Here is the continuation of my conversation with Ron Ryan, which I began in my previous post. In Part One, we discussed his early involvement with Dave Clark and how he began writing songs for the band. In Part Two he expands on his claim that Clark went back on his word and failed to give Ryan credit or compensation for his songs. A lesson in protecting intellectual property!
Me: Initially Clark gave you his word that you would be given songwriting credit on the songs you wrote for The Dave Clark Five, yes? And later you say he reneged on it?
RR: We had an agreement that I would write the songs and give Dave 50% of them (which was his idea). I said at the time that it was a deal that not many songwriters would go ahead with, but as we were friends, and I am not a greedy man, I said OK. I thought that 50% of something was better than 100% of nothing. If you look at some early DC5 songs you will see they are credited to “Clark/Ryan” like “Sometimes” that Oliver Reed recorded. But when the band got famous Dave wanted to drop my name as his ego was growing by the day, and he said he wanted him and Mike Smith to be seen as the John Lennon and Paul McCartney of the DC5. I did not like the idea, as they were my songs!
Me: But you didn’t fight back?
RR: As Dave made clear to me, I was in no position to argue, which was true because up to that point I had not received one penny and was married with a baby on the way. I was living in a damp flat that had mushrooms growing in the bathroom. I had my back to the wall, so I went along with it with a heavy heart.
At one time I had not received a penny in my promised 50% royalties on my songs, but Dave said if I went along with him and Mike putting their names on my songs he would also give me 50% of the records’ “mechanical rights” [the royalties for record sales paid to the artist]. It was only a small amount per record, but on a million-selling record it was well worth picking up. But sadly I did not get this either.
Me: I’ve read that you initially didn’t want to sue Clark because the band members were close friends of yours, who were salaried by Clark as paid sidemen. So any legal action you took could effectively keep the band off the road for a time and financially hit them pretty hard. But Clark found out about your complaint and brought the matter to a head. Is that the sequence of events?
RR: No, I started a case against Dave with a Solicitor. But I was “persuaded” to settle out of court for a smaller amount than what I was entitled to. I’ll say no more about that.
Me: How much income do you think you’ve given up in lost royalties? “Because” was an international best seller, which has been rerecorded by many artists.
RR: I dread to think how much, but suffice it to say it was a lot of money. It did do one good thing. A lot of song writers at the time like Ray Davies from the Kinks and Raymond Froggatt—who wrote the DC5 UK hit, “The Red Balloon”—knew about what happened to me, and it put them on their guard so they did not get cheated the same way.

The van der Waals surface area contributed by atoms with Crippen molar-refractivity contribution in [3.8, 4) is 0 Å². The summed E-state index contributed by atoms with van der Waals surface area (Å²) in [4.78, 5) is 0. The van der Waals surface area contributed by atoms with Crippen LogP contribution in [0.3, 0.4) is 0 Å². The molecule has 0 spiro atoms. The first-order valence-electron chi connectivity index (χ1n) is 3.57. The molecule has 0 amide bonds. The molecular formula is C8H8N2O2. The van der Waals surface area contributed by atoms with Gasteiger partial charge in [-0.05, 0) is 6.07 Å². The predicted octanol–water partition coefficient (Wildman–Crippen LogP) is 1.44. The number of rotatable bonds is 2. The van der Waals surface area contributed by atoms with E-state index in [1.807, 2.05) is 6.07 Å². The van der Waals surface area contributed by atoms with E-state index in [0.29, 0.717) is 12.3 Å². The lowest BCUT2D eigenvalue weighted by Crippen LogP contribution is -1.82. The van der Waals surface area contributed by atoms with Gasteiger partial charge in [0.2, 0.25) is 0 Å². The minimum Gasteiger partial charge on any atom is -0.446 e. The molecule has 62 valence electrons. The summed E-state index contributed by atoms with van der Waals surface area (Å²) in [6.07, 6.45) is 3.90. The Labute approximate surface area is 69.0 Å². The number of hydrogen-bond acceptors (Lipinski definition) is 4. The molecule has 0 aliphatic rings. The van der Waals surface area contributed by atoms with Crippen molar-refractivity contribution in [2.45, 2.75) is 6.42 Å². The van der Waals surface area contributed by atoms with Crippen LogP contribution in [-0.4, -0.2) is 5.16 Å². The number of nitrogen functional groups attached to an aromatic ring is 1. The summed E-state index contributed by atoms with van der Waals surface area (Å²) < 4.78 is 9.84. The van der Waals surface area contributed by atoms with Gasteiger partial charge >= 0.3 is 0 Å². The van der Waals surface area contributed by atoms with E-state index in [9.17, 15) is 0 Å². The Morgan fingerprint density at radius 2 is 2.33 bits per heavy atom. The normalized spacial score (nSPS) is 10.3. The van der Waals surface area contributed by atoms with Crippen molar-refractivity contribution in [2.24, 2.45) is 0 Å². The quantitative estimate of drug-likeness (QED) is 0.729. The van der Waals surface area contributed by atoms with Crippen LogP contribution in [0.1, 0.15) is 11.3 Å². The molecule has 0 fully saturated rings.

Me: Glad to hear that the word got around about your situation. Are you out of legal options by now?
RR: I don't know, but I don't have the money to do anything.
Me: Pardon the obvious question, but do you wish you had made a written agreement with Dave Clark early on? This is a “business lesson from rock” that I want all my readers to learn no matter what kind of intellectual property they may be involved in.
RR: Yes, I wished that I had a contract, but these were the early days in British Rock and Pop, and everything was new. I knew that managers and agents would rip off young people whose main interest was in making music and records, and we all expected to be taken advantage of to some extent. But Dave Clark was a friend and I trusted him. And where we came from in North London a handshake and somebody’s word was their bond.
Me: I’ve read that Clark forbade band members to have anything to do with you after you confronted him for not keeping his word. But after the band broke up, I assume you resumed a relationship with some of them?
RR: No, Dave forbade them to contact me in any way, or else!! And he had some very powerful friends. I was upset that none did. After all, they knew that I had written songs that had got them on the charts and kept their weekly wages going. But many years later I heard Mike was in a bad way in the hospital and perhaps had not long to live. Also, he did not have many visitors. I was told he would be very glad to see me. So although it was a long way to go and I was still getting over a bad accident where I broke my leg, I visited him a few times. I also took my guitar because although Mike could not sing anymore—he could only speak in a whisper—he loved hearing me sing and play his favorite songs.
Me: I’ve heard that just before Mike Smith did a solo tour of America, Clark refused to let him use his association with The Dave Clark Five as part of his tour promotion. John Briggs, the DC5 guru who ran the fan club and edited the fanzine, said he was with Smith when he got the call from Clark telling Smith he’d sue him if he mentioned the DC5 in his publicity. Can you confirm that too?
RR: I was not there so I can't comment on it, apart from saying I heard the same thing.
Me: If true, that’s certainly not unprecedented as a business move, yet Mike was still a close friend of Dave’s then, wasn’t he? And this was Mike’s opportunity to finally build a following for his own career, right?
RR: Since Mike was getting his name on the songs—many of them my songs, by the way—as co-writer with Clark and getting 50% of the royalties, he was getting to be quite wealthy. So I presume he felt that it was best to go along with Dave.
Me: Did you know that John Briggs confirms just about everything you’ve said about the band and your involvement in the songs? He says he has a book on the way, co-authored with DC5 guitarist Len Davidson, which will blow up the Dave Clark mythology.